The NOHARM trial results show that the 2 treatment arms did not differ in the incidence or severity of clinical malaria, incidence of clinical sepsis, number of laboratory adverse events, or dose-limiting toxicities including neutropenia. Also of note, the laboratory and clinical benefits were similar to those observed in previous US trials. The proportion of children with a composite outcome of 1 or more SCA-related clinical adverse events (vaso-occlusive pain crisis, dactylitis, acute chest syndrome/pneumonia, acute splenic sequestration, or blood transfusion) was significantly lower in the hydroxyurea arm than in the placebo arm. These data suggest that hydroxyurea at a fixed dose of 20 mg/kg is safe and efficacious, at least in the short-term, and should be strongly considered as an important disease-modifying treatment for young children with SCA in areas where malaria is endemic.
There are caveats to interpreting the results of NOHARM. The incidence of clinical malaria was very low in this study cohort compared with what has previously been reported in Ugandan children, most likely a reflection of the effective malaria prevention (insecticide-treated bed nets and monthly sulfadoxine-pyrimethamine) provided to all study participants. Since 2000, the worldwide effort to combat malaria through the distribution of insecticide-treated bed nets and chemoprophylaxis has resulted in a 65% reduction in malaria-related mortality.5 The 2010 World Health Organization African Regional Strategy recommends that children with SCA in sub-Saharan Africa receive some form of malaria prevention.10 But bed net coverage in Africa still remains patchy, and whether or not chemoprophylaxis should occur and which specific chemoprophylaxis to use are not well established. Thus, the findings of NOHARM may not apply to children with SCA who do not receive malaria chemoprophylaxis or use insecticide-treated bed nets.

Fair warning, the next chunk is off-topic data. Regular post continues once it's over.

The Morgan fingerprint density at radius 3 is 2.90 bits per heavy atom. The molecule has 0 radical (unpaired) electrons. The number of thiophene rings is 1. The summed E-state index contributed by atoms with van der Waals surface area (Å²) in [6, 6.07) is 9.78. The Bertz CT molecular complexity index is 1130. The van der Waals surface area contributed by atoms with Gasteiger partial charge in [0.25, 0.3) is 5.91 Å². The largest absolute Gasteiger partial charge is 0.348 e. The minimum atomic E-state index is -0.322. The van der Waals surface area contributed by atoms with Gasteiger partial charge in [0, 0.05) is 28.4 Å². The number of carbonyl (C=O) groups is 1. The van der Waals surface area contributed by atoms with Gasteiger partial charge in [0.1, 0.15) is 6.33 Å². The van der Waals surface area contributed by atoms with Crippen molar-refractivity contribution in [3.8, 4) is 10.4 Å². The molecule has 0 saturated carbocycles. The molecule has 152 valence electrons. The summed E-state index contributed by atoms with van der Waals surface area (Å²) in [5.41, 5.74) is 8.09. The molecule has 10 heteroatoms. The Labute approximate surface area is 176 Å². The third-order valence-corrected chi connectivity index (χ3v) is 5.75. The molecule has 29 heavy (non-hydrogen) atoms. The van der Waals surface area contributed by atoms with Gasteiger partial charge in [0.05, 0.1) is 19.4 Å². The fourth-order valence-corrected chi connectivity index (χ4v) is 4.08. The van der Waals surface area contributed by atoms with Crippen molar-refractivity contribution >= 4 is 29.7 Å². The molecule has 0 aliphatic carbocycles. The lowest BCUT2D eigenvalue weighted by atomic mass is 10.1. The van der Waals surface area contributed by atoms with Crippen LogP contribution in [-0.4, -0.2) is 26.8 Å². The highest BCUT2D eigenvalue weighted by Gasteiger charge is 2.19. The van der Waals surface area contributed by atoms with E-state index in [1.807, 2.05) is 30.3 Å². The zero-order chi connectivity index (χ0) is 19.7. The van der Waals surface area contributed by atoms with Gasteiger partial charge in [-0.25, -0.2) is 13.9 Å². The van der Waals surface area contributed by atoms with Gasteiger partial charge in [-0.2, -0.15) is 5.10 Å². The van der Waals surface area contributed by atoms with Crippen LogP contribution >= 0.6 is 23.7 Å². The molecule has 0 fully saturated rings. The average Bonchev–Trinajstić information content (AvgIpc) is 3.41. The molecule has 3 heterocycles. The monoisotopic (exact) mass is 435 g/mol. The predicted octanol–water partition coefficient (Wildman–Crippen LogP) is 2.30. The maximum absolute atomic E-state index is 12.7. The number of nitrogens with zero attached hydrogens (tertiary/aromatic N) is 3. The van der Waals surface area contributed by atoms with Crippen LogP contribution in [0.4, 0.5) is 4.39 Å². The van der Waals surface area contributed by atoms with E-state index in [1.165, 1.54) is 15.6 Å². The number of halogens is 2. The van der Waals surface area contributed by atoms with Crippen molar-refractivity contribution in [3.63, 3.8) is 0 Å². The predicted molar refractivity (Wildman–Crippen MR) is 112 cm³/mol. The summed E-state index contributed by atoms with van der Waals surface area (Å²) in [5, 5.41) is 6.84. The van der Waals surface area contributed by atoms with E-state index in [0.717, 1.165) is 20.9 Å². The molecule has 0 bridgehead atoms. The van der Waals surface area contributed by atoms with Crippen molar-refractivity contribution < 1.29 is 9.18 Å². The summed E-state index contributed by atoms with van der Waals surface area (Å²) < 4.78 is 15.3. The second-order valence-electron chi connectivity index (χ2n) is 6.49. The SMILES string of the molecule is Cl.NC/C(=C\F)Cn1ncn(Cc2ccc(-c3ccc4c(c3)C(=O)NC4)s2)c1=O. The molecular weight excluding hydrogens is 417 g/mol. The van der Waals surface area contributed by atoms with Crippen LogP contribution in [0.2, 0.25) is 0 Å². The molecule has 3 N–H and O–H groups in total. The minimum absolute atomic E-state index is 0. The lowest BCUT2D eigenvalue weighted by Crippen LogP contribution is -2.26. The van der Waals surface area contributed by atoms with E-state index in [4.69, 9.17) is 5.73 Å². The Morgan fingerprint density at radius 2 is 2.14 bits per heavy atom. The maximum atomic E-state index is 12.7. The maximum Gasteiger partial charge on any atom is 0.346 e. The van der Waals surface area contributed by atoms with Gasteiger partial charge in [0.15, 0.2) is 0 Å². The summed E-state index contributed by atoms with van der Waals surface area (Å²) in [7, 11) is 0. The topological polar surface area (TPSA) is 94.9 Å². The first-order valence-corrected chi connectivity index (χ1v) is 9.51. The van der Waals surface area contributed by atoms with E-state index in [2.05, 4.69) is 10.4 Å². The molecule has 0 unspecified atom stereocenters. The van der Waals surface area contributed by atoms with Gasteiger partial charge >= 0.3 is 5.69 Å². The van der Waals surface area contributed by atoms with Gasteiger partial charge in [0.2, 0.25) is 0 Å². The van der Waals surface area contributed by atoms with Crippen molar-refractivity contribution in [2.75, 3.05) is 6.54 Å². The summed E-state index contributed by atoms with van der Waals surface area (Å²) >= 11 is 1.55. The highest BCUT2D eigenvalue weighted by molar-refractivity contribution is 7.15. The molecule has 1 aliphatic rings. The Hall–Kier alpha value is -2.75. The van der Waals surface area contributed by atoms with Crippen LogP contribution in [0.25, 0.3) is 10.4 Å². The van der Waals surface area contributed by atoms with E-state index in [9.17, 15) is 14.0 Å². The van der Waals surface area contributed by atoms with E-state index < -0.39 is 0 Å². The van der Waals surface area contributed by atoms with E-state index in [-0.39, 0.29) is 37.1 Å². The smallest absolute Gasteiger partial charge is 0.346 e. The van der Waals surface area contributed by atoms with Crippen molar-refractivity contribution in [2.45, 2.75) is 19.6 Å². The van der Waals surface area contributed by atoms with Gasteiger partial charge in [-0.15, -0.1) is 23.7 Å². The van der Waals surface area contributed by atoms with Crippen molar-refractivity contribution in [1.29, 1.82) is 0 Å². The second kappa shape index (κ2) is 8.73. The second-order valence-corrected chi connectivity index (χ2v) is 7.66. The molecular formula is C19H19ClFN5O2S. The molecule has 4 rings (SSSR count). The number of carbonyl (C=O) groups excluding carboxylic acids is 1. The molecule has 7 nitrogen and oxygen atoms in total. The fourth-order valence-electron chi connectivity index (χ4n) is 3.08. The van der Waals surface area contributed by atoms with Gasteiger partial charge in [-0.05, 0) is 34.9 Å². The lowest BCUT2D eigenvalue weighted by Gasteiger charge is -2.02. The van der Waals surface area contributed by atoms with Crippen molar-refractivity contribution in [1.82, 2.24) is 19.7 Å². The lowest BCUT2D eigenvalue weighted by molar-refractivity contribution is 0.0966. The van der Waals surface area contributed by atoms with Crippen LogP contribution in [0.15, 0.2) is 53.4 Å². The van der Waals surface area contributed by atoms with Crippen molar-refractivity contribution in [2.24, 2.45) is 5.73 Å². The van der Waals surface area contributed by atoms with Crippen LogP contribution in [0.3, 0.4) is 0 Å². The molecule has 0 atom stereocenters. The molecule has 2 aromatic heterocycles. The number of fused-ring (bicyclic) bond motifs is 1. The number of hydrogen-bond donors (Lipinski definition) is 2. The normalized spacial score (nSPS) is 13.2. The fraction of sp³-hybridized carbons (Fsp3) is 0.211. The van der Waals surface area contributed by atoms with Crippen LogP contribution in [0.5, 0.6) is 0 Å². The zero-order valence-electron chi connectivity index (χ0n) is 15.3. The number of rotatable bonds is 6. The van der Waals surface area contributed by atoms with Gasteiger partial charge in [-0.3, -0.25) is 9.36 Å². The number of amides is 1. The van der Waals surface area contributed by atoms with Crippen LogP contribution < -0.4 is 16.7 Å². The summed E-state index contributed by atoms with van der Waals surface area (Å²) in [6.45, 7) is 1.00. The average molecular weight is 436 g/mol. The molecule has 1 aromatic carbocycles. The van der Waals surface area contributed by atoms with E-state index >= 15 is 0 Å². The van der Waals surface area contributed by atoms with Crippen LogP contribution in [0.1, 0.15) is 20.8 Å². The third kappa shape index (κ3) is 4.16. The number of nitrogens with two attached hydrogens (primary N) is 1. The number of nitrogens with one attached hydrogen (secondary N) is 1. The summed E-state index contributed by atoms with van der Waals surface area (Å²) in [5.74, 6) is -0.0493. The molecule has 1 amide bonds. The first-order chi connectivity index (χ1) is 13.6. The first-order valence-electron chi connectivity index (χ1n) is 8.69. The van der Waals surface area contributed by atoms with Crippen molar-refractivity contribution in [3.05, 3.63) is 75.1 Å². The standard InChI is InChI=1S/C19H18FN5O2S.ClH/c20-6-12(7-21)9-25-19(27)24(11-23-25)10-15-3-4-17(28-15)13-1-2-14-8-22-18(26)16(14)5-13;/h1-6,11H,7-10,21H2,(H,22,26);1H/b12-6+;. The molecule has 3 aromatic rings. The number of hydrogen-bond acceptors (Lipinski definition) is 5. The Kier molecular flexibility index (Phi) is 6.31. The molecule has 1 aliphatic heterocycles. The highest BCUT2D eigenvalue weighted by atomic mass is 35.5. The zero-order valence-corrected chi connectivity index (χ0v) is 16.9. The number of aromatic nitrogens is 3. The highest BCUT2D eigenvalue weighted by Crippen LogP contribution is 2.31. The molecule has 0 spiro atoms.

The duration of treatment with hydroxyurea was only 12 months and thus provided no information about the longer-term effects of hydroxyurea treatment in children with SCA in sub-Saharan Africa. The extended open-label phase of hydroxyurea therapy in this cohort will help generate longer-term data to guide implementation of hydroxyurea therapy in these settings. The study participants were seen for scheduled visits once per month for the first 4 months, then once every 2 months for the next 8 months, a total of 10 scheduled visits per year including the randomization visit and 2 weeks after treatment initiation. Would this frequency of clinic visits by patients and families be feasible as a standard of care in sub-Saharan Africa?
With the reassuring results of NOHARM regarding safety of hydroxyurea treatment, placebo-controlled trials in sub-Saharan Africa would no longer be justified. Rather, open-label studies with longer follow-up to explore different dosing schemes that allow for less frequent and rigorous laboratory monitoring should be conducted. Dose-limiting toxicities were low at the 20 mg/kg fixed dose of hydroxyurea in the NOHARM trial, suggesting that less frequent monitoring would be more feasible and safer with this dosing regimen compared with dose escalation to the maximum tolerated dose.
The results of the NOHARM trial help address a major barrier to using hydroxyurea treatment in children with SCA in regions where malaria is endemic, thereby moving clinicians a step closer to its wider use across sub-Saharan Africa.
Conflict-of-interest disclosure: The author declares no competing financial interests.